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Rotman EMBA becomes fluent in the peculiar language of business

Nine months into her EMBA program, Oksana Chikina has a better handle on the language of business.

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Oksana Chikina, who hails from Uzbekistan, is an international development professional on a leave of absence from Population Services International (PSI), a U.S.-based non-governmental organization. Having spent the past 12 years living and working in 10 countries on four continents, she is spending a year as an international student attending the executive MBA program at the University of Toronto's Rotman School of Management. This is her eighth post in a series.

Whenever you start something new, there is always a moment when words and technical terms do not make sense. It is almost like learning a new language with an unfamiliar alphabet. You start with sweaty palms and shaking knees, uncertain about the actual meaning of the phrases you produce. You keep at it and, then, the next thing you know, you are having an almost fluent conversation. A few more rounds of practice and normal people can barely understand what you do.

Just a few months ago, the core business subjects of corporate finance and managerial accounting were the new unfamiliar languages that made me shiver. There were just too many assumptions and counterintuitive concepts that are really hard to absorb. Why, for example, is one dollar today more valuable than a dollar tomorrow? How is it even possible to calculate a constantly growing value of something forever? Some of these concepts take blind faith; others require hours of practice with examples in different settings including group exercises, discussions and exams.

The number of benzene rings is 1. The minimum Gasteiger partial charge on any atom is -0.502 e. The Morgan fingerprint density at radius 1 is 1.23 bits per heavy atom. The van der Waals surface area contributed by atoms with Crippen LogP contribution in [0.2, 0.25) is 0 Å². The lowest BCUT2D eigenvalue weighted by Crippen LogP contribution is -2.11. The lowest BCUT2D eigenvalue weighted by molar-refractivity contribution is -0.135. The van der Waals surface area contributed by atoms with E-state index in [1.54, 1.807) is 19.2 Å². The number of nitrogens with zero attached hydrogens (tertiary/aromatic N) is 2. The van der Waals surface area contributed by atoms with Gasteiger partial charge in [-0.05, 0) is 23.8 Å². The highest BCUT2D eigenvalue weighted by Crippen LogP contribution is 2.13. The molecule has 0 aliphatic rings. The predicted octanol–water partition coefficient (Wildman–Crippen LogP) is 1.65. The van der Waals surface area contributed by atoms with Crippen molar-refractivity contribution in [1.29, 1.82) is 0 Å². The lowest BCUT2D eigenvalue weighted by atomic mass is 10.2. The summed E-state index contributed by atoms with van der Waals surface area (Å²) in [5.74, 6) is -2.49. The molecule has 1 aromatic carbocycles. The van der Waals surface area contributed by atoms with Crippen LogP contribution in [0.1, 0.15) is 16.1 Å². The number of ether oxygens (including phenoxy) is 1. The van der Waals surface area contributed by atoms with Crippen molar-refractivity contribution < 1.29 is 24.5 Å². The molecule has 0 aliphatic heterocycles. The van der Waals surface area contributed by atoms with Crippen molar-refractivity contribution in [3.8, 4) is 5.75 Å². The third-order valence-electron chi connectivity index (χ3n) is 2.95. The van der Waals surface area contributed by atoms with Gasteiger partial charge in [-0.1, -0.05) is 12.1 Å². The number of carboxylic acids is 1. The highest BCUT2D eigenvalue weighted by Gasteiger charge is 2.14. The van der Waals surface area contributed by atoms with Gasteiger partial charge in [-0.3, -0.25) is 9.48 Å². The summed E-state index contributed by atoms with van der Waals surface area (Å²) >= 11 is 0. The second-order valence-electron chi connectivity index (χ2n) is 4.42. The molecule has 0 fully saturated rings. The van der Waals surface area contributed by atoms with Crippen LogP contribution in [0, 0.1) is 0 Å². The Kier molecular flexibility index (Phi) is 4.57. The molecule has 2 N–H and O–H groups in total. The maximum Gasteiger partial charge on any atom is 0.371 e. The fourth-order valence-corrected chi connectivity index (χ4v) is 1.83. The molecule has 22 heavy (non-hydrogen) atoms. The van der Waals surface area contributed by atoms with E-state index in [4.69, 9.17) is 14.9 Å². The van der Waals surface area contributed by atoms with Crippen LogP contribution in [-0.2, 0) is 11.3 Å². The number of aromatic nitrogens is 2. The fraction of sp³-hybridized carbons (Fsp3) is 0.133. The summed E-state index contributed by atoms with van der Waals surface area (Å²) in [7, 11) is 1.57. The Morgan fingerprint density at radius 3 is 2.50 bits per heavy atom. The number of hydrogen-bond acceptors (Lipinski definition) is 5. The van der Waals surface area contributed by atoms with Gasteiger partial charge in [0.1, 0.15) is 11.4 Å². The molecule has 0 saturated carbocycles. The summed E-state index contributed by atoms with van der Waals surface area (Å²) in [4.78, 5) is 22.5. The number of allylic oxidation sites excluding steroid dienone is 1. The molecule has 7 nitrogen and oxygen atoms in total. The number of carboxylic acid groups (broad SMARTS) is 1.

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The good news is that after a certain point, the effort starts to pay off. All of a sudden, for example, I'm doing an in-depth valuation of a potential acquisition target for an international funeral company. Yes, I did not know whether the case was supposed to make us laugh or cry. I kind of expected the EMBA program to increase our exposure to a number of industries, but the progression from food and beverages to airlines and funeral services took my breath away. What is hard to believe is that the numbers and charts that were intimidating just a few months ago make sense now. Moreover, there is a lot that can be deciphered between the lines and connected to everything else we have learned. Corporate strategy, marketing tactics and negotiating approaches – everything comes together telling a story that goes beyond annual financial statements.

And so does the discussion of genetic differences between male peacocks in an advanced accounting class. As it turns out, the reference is rather powerful when it comes to understanding theories of bounded rationality, analysis of hiring practices and probability of financial manipulations.

And finally, the greatest test of the term is our team project on an in-depth comparative analysis of two major publicly traded companies based on the data available from open sources. We are not using retroactive and often simplified textbook exercises, but real financial statements, annual reports, applying rather advanced sophisticated financial ratios in all possible combinations. Worse, we are also expected to perform statistical analysis predicting the future.

I know that this is what one would normally expect from business school, but just like with a new language, there is a phase between remembering how hard it was in the beginning and the pure joy of being able to understand more complex conversations, right before you begin taking things for granted. This is exactly where I am right now, nine months into the program.

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